This question comes from a member of our hair loss social community and discussion forums

I recently underwent hair transplant surgery, and need to return to work. Part of my job requires me to wear a hat. I spoke with my hair restoration physician and he said I could wear a hat after the grafts were fully anchored. How long does it take for the grafts to anchor and become permanent? Can I wear a hat after hair transplant surgery?

bad hatIt takes approximately 7 to 10 days for the newly implanted follicular unit grafts to fully “anchor” and become permanent. Before this time, manipulation or compression of the grafts may cause permanent damage and affect growth. Due to this fact, most hair transplant surgeons recommend waiting 7-10 days before wearing any type of cap that could compress, move, or dislodge a graft.

After the 7 – 10 day mark, the grafts should be permanently connected; at this point, no amount of manipulation should cause any damage. Wearing a hat after this period should be perfectly safe. It is, however, important to discuss issues like this with your hair restoration physician. Many doctors have specific rules about activity post-surgery, and it is important to follow these closely.
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Blake – aka Future_HT_Doc

Editorial Assistant and Forum Co-Moderator for the Hair Transplant Network, the Hair Loss Learning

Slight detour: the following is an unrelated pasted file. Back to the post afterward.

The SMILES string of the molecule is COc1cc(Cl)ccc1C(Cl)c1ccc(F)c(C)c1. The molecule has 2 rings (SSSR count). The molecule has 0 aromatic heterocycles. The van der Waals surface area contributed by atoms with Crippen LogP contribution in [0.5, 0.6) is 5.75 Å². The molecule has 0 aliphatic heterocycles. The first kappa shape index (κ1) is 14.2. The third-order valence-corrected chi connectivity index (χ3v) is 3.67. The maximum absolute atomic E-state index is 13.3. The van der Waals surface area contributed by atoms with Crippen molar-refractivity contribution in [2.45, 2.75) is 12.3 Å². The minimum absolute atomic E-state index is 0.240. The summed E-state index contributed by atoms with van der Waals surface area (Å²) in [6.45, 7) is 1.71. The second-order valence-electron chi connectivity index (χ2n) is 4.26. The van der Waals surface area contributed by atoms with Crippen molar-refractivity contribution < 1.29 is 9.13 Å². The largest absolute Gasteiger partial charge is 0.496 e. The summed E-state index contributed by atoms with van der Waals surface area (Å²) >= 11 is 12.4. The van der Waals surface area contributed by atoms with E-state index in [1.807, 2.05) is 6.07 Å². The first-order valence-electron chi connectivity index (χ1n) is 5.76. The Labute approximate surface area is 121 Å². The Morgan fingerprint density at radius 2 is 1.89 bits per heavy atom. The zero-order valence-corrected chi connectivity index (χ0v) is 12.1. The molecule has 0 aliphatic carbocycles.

Center, the Hair Loss Q&A Blog, and the Hair Restoration Forum

Follow our community on Twitter

This question comes from a member of our hair loss social community and discussion forums:

I’m finally ready to do something about my hair loss. I want to start minoxidil (Rogaine) and finasteride (Propecia); however, I’m not sure if I can start these at the same time. Is it advisable to start Rogaine and Propecia at the same time?

Propecia and RogaineRogaine and Propecia, according to many hair loss experts, have a “synergistic” effect when taken together. In other words: minoxidil and finasteride enhance the effects of one another; taking these drugs together may halt hair loss and regrow hair more effectively. Those starting these drugs together, however, must consider two important issues:

First, both minoxidil and finasteride are associated with an initial shedding phase. During this phase, patients may experience a drastic loss of scalp hair. This period is temporary, usually lasing 3-4 months total, and results in growth of newer, stronger hair. Both of these drugs, however, are affiliated with this shedding phase; this means taking the drugs together, or starting them at the same time, may result in a more drastic or significant shed. The shed is not likely to last longer (than the normal 3-4 months), but it may be more severe.

This common post-operative concern was recently discussed by Coalition hair transplant surgeon Dr. Carlos Wesley